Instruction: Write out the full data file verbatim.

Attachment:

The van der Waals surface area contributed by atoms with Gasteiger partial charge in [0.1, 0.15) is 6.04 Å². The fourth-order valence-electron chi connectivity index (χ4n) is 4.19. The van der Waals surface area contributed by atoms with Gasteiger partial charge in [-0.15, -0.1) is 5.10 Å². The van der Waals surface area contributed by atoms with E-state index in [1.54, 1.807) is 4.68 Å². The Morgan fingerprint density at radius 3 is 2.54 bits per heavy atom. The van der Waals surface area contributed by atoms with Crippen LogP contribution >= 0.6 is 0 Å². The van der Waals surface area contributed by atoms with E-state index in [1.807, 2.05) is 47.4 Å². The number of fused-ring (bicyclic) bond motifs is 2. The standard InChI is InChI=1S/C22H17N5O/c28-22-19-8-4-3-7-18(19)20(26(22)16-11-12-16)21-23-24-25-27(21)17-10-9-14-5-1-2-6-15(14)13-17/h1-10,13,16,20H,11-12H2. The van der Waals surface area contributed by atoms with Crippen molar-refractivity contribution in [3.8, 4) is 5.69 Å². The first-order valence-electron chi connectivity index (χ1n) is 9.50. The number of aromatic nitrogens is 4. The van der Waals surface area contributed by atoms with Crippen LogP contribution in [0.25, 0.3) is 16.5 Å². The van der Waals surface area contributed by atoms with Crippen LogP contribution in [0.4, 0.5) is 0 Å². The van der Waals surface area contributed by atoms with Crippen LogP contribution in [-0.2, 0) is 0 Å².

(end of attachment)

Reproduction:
The van der Waals surface area contributed by atoms with Gasteiger partial charge in [0.1, 0.15) is 6.04 Å². The fourth-order valence-electron chi connectivity index (χ4n) is 4.19. The van der Waals surface area contributed by atoms with Gasteiger partial charge in [-0.15, -0.1) is 5.10 Å². The van der Waals surface area contributed by atoms with E-state index in [1.54, 1.807) is 4.68 Å². The Morgan fingerprint density at radius 3 is 2.54 bits per heavy atom. The van der Waals surface area contributed by atoms with Crippen LogP contribution >= 0.6 is 0 Å². The van der Waals surface area contributed by atoms with E-state index in [1.807, 2.05) is 47.4 Å². The number of fused-ring (bicyclic) bond motifs is 2. The standard InChI is InChI=1S/C22H17N5O/c28-22-19-8-4-3-7-18(19)20(26(22)16-11-12-16)21-23-24-25-27(21)17-10-9-14-5-1-2-6-15(14)13-17/h1-10,13,16,20H,11-12H2. The van der Waals surface area contributed by atoms with Crippen molar-refractivity contribution in [3.8, 4) is 5.69 Å². The first-order valence-electron chi connectivity index (χ1n) is 9.50. The number of aromatic nitrogens is 4. The van der Waals surface area contributed by atoms with Crippen LogP contribution in [0.25, 0.3) is 16.5 Å². The van der Waals surface area contributed by atoms with Crippen LogP contribution in [0.4, 0.5) is 0 Å². The van der Waals surface area contributed by atoms with Crippen LogP contribution in [-0.2, 0) is 0 Å².